Ketchikan’s City Council opted to uphold the city manager’s decision to not hold a drag queen story time at the public library this year, a decision which came after heated testimony Tuesday.
The public library’s drag queen story time is in contention for the second year in a row. The topic dominated two Ketchikan City Council meetings and dozens of residents testified for hours last year. The council ultimately voted 5-2 to not cancel the event as part of the Ketchikan Public Library’s Pride Month programming in June. The event was very popular, and as space was limited, required two additional readings to accommodate all who wanted to attend.
Library Director Pat Tully planned to hold drag queen story time again for Pride Month in June, but City Manager Delilah Walsh directed staff to not program it citing last year’s pushback.
The City Council considered two motions Tuesday night. The first was whether to overturn Walsh’s decision, and, if that passed, the council would consider establishing a separate policy supporting programming that promotes understanding and acceptance of marginalized groups in the community.
John Holstrom attended the meeting and testified that drag queen story time has divided the community, not brought it closer together.
“How much time and resources is this council willing to consume before it acknowledges that the majority of the citizens do not want the public library, or any other department of the city, pushing and funding moral or political agendas?” he asked.
Others claimed drag queen story time exposed children to perversion, indoctrinated them, and made the library an unsafe place for kids. Several commented that the council should support the city manager’s decision and focus its energy on issues such as infrastructure and transportation needs.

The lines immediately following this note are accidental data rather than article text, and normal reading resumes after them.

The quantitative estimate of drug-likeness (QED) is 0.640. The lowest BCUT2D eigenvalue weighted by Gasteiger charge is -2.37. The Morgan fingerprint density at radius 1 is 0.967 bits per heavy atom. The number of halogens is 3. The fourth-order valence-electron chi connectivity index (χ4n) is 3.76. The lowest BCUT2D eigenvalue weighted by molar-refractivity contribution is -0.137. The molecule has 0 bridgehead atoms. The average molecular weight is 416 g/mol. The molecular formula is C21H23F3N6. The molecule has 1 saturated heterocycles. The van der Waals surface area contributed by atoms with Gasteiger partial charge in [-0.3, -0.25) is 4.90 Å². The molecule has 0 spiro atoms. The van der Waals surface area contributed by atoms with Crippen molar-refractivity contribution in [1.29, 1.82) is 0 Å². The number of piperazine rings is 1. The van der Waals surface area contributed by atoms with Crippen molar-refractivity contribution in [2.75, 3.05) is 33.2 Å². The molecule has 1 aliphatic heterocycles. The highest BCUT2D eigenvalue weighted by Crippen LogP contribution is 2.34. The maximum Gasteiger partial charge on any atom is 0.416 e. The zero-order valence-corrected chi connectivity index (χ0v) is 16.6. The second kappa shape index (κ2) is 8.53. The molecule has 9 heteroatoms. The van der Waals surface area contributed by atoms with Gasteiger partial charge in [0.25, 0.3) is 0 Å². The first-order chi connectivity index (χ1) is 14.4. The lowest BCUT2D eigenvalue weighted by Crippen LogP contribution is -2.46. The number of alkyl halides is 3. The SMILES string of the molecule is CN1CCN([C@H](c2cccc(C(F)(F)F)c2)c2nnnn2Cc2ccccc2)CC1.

David Dentinger, another attendee, was in favor of the event, citing last year’s decision.
“This city council has already considered and rejected the arguments for canceling this event,” Dentinger said. “The borough assembly and a majority of borough voters have refused to punitively defund the library for holding the events. Our city attorney warned us that this type of censorship was illegal.”
Others said it supported a marginalized group, promoted diversity and allowed LGBTQ+ children to know there are others like them.
About two dozen people testified against the event, with only about half that many supporting the drag queen story time.
Council member Janalee Gage moved to overturn Walsh’s decision. But council member Riley Gass then made a formal objection.
Gass explained that last year he had brought forward a motion to not allow the event, and was told by members of the public and some council members that he was micromanaging. At that time there was an acting manager.
“’It is our job to select the manager and trust in their rulings and if we don’t like it to fire them:’ that’s a quote that was said at the meeting on this topic last year,” Gass said. “So I would argue that the tides have changed. We need to honor our trust that we have given to the manager and allow her to make this decision for the interest of the community.”
He added public comment supported not allowing the event.
“We’re talking about democracy and support,” he said. “People who showed up and spoke on this, I kept a tally. Everyone was clearly on one side or the other. It was 28 to 12 in favor of the manager’s decision so I think that also backs up my reasoning.”
Council members Abby Bradberry, Lallette Kistler and Jai Mahtani supported Gass’ objection resulting in the required two-third majority vote. Gage and Council member Jack Finnegan voted against the objection. Council member Mark Flora was absent from Tuesday’s meeting. No discussion followed.
Disclosure: Jai Mahtani is also a member of KRBD’s nonprofit board of directors, which does not direct the newsroom.